OPINION: App State needs wellness days


Emily Escobedo Ramirez, Opinion Writer

Editor’s Note: This article contains mentions of suicide.

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Due to the rise of students’ worsening mental health, many universities have been creating “wellness days” or “well-being days.” These are designated days off of school for students to take care of themselves without having to attend classes. UNC-Chapel Hill and NC State are among the first universities in North Carolina to implement these into their academic calendars, citing the need to prioritize students’ mental health following the increase in student suicides on campus. However, App State has not opted into wellness days, even after a proposed SGA bill in 2020-21 sparked an interest. In a time when the world is going through disasters and death, mental health continues to be a pressing issue. The necessity for wellness days is increasing, and will only continue if no action is taken.

App State’s academic calendar for 2022-23 has a total of 35 days off for students consisting of 21 days for winter break, seven for fall/spring breaks, five for holidays and two reading days. In comparison, the statistics for NC State and UNC-Chapel Hill are as follows. UNC-Chapel Hill’s academic calendar for 2022-23 consists of 44 days off, split into 20 for winter break, seven for fall/spring break, five for reading days, five for holidays, five for well-being days and two for university closings. NC State’s 2022-23 calendar has 32 days off, allocating 15 days for winter break, seven days for spring/fall breaks, five for holidays, four reading days and one wellness day. App State pales in comparison; NC State has made plans to incorporate more wellness days into its schedule, and UNC-Chapel Hill shows no signs of stopping its wellness days. And with the school’s plans of remote learning for any inclement weather, not even snow or rain induces a day off for students. It is shocking that while our fellow public schools here in N.C. advocate and ensure well-needed school breaks, our school has not. And with positive results coming from both universities, what is stopping App State from following suit?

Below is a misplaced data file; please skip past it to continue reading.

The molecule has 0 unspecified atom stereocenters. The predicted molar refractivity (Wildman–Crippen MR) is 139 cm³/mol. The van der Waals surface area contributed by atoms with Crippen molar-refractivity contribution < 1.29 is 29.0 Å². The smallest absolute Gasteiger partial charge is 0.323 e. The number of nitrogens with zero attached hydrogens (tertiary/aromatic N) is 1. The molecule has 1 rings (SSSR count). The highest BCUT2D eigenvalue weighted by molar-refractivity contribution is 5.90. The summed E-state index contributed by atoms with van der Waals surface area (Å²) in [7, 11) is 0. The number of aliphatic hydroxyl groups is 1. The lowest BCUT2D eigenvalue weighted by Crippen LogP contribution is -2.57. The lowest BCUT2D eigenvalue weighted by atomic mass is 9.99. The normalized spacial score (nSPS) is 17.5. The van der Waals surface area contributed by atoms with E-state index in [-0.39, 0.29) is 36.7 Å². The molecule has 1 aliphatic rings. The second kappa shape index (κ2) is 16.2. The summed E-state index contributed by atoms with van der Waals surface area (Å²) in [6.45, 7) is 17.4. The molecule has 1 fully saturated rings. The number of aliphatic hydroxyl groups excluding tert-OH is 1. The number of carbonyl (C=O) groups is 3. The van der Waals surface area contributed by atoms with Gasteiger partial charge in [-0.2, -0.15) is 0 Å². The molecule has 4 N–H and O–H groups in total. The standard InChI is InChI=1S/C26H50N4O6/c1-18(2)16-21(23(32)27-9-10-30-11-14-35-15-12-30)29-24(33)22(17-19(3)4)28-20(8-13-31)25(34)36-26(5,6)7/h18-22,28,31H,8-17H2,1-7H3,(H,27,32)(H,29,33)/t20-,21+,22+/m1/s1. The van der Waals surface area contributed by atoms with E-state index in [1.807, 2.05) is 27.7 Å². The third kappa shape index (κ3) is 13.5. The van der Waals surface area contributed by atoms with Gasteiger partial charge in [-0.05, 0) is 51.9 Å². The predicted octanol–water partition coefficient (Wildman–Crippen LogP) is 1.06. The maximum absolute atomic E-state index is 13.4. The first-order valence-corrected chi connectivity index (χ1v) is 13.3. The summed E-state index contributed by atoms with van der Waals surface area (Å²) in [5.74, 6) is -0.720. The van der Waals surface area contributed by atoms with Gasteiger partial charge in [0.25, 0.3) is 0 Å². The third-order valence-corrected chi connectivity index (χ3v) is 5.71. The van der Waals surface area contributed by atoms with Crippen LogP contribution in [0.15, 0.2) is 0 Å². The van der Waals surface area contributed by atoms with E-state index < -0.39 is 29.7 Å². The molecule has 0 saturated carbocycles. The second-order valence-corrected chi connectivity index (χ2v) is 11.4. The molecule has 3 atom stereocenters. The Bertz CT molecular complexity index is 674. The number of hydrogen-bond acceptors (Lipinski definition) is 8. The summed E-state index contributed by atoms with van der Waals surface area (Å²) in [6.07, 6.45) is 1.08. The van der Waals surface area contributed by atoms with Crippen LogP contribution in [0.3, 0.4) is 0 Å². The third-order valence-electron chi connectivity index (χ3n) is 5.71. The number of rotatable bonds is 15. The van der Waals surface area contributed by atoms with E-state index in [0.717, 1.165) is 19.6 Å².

There are many reasons why wellness days are necessary, mainly stemming from the stressful college environment. Requiring students to attend classes every day while navigating jobs, extracurricular activities and managing personal lives is a difficult expectation to hold. For some, taking a day off means falling behind and negative consequences to their grades through zeros or penalties, depending on each professor’s individual policy. 

 All this stress and emotion adds up over time and can lead to unhealthy coping mechanisms ranging from self-harm, depression and worst case, suicide. In a study conducted by American Addiction Centers in 2022, 34.3% of students used alcohol, 66.5 % slept and 7.1% used unprescribed study drugs to help them in trying times. Utilizing substances or unhelpful acts are detrimental to both short and long-term health. Students should not have to sacrifice their mental health and energy at this time when the world is facing multiple shootings, threats and violent acts. 

While the university provides counseling services free of charge for students, it would be incredibly beneficial to both students and staff to have designated breaks throughout the academic year. App State should not have to wait for student deaths or tragic events to occur before implementing wellness days — students and staff deserve it.